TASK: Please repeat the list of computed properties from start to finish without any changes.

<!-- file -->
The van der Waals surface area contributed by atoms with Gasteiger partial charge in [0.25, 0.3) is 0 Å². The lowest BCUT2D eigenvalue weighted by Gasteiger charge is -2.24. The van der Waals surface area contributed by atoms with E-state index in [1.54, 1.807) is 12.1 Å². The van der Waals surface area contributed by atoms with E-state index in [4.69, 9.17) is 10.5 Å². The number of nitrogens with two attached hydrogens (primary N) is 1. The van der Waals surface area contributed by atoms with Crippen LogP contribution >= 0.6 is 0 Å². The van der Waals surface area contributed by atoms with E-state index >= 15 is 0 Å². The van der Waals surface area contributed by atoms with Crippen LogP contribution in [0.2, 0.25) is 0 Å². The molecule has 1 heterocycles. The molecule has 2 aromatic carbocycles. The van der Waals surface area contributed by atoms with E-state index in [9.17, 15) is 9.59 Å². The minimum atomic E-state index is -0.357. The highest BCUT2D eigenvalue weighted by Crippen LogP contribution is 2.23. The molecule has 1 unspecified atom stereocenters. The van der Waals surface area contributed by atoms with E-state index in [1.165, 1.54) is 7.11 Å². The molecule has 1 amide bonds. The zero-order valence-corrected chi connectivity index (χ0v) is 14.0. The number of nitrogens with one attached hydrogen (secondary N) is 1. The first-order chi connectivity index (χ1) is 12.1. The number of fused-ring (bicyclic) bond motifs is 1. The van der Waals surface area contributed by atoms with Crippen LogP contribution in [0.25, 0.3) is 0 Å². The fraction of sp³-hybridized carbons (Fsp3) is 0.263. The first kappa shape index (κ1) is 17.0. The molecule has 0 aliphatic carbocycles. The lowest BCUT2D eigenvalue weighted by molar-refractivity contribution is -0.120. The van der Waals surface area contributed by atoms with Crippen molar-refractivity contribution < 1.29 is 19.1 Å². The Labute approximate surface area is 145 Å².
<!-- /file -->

The van der Waals surface area contributed by atoms with Gasteiger partial charge in [0.25, 0.3) is 0 Å². The lowest BCUT2D eigenvalue weighted by Gasteiger charge is -2.24. The van der Waals surface area contributed by atoms with E-state index in [1.54, 1.807) is 12.1 Å². The van der Waals surface area contributed by atoms with E-state index in [4.69, 9.17) is 10.5 Å². The number of nitrogens with two attached hydrogens (primary N) is 1. The van der Waals surface area contributed by atoms with Crippen LogP contribution >= 0.6 is 0 Å². The van der Waals surface area contributed by atoms with E-state index >= 15 is 0 Å². The van der Waals surface area contributed by atoms with Crippen LogP contribution in [0.2, 0.25) is 0 Å². The molecule has 1 heterocycles. The molecule has 2 aromatic carbocycles. The van der Waals surface area contributed by atoms with E-state index in [9.17, 15) is 9.59 Å². The minimum atomic E-state index is -0.357. The highest BCUT2D eigenvalue weighted by Crippen LogP contribution is 2.23. The molecule has 1 unspecified atom stereocenters. The van der Waals surface area contributed by atoms with E-state index in [1.165, 1.54) is 7.11 Å². The molecule has 1 amide bonds. The zero-order valence-corrected chi connectivity index (χ0v) is 14.0. The number of nitrogens with one attached hydrogen (secondary N) is 1. The first-order chi connectivity index (χ1) is 12.1. The number of fused-ring (bicyclic) bond motifs is 1. The van der Waals surface area contributed by atoms with Crippen LogP contribution in [0.25, 0.3) is 0 Å². The fraction of sp³-hybridized carbons (Fsp3) is 0.263. The first kappa shape index (κ1) is 17.0. The molecule has 0 aliphatic carbocycles. The lowest BCUT2D eigenvalue weighted by molar-refractivity contribution is -0.120. The van der Waals surface area contributed by atoms with Crippen molar-refractivity contribution < 1.29 is 19.1 Å². The Labute approximate surface area is 145 Å².